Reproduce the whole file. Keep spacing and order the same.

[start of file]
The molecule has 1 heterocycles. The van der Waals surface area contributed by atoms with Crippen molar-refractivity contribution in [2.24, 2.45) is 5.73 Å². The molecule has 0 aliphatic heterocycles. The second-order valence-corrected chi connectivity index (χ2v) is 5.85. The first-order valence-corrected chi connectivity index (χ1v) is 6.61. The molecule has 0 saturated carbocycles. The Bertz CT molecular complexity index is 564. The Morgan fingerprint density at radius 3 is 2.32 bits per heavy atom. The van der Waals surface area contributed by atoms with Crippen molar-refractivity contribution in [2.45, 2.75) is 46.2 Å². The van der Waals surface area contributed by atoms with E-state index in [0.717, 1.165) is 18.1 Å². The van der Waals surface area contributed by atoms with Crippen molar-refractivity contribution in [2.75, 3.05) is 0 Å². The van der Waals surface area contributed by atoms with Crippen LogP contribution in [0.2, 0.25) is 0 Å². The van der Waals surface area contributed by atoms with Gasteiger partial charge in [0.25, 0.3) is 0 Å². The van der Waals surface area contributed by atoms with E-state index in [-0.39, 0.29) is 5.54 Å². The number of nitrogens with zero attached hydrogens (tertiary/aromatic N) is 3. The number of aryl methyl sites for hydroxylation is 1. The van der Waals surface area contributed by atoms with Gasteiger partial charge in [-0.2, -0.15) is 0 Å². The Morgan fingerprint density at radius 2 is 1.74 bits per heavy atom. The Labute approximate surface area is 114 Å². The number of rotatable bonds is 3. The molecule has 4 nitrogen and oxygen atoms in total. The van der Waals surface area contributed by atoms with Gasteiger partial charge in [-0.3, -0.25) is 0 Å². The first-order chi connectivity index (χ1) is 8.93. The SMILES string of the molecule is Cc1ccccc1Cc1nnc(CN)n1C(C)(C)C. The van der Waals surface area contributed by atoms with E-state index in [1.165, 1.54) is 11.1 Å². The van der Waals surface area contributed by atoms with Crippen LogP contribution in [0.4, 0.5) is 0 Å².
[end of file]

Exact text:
The molecule has 1 heterocycles. The van der Waals surface area contributed by atoms with Crippen molar-refractivity contribution in [2.24, 2.45) is 5.73 Å². The molecule has 0 aliphatic heterocycles. The second-order valence-corrected chi connectivity index (χ2v) is 5.85. The first-order valence-corrected chi connectivity index (χ1v) is 6.61. The molecule has 0 saturated carbocycles. The Bertz CT molecular complexity index is 564. The Morgan fingerprint density at radius 3 is 2.32 bits per heavy atom. The van der Waals surface area contributed by atoms with Crippen molar-refractivity contribution in [2.45, 2.75) is 46.2 Å². The van der Waals surface area contributed by atoms with E-state index in [0.717, 1.165) is 18.1 Å². The van der Waals surface area contributed by atoms with Crippen molar-refractivity contribution in [2.75, 3.05) is 0 Å². The van der Waals surface area contributed by atoms with Crippen LogP contribution in [0.2, 0.25) is 0 Å². The van der Waals surface area contributed by atoms with Gasteiger partial charge in [0.25, 0.3) is 0 Å². The van der Waals surface area contributed by atoms with E-state index in [-0.39, 0.29) is 5.54 Å². The number of nitrogens with zero attached hydrogens (tertiary/aromatic N) is 3. The number of aryl methyl sites for hydroxylation is 1. The van der Waals surface area contributed by atoms with Gasteiger partial charge in [-0.2, -0.15) is 0 Å². The Morgan fingerprint density at radius 2 is 1.74 bits per heavy atom. The Labute approximate surface area is 114 Å². The number of rotatable bonds is 3. The molecule has 4 nitrogen and oxygen atoms in total. The van der Waals surface area contributed by atoms with Gasteiger partial charge in [-0.3, -0.25) is 0 Å². The first-order chi connectivity index (χ1) is 8.93. The SMILES string of the molecule is Cc1ccccc1Cc1nnc(CN)n1C(C)(C)C. The van der Waals surface area contributed by atoms with E-state index in [1.165, 1.54) is 11.1 Å². The van der Waals surface area contributed by atoms with Crippen LogP contribution in [0.4, 0.5) is 0 Å².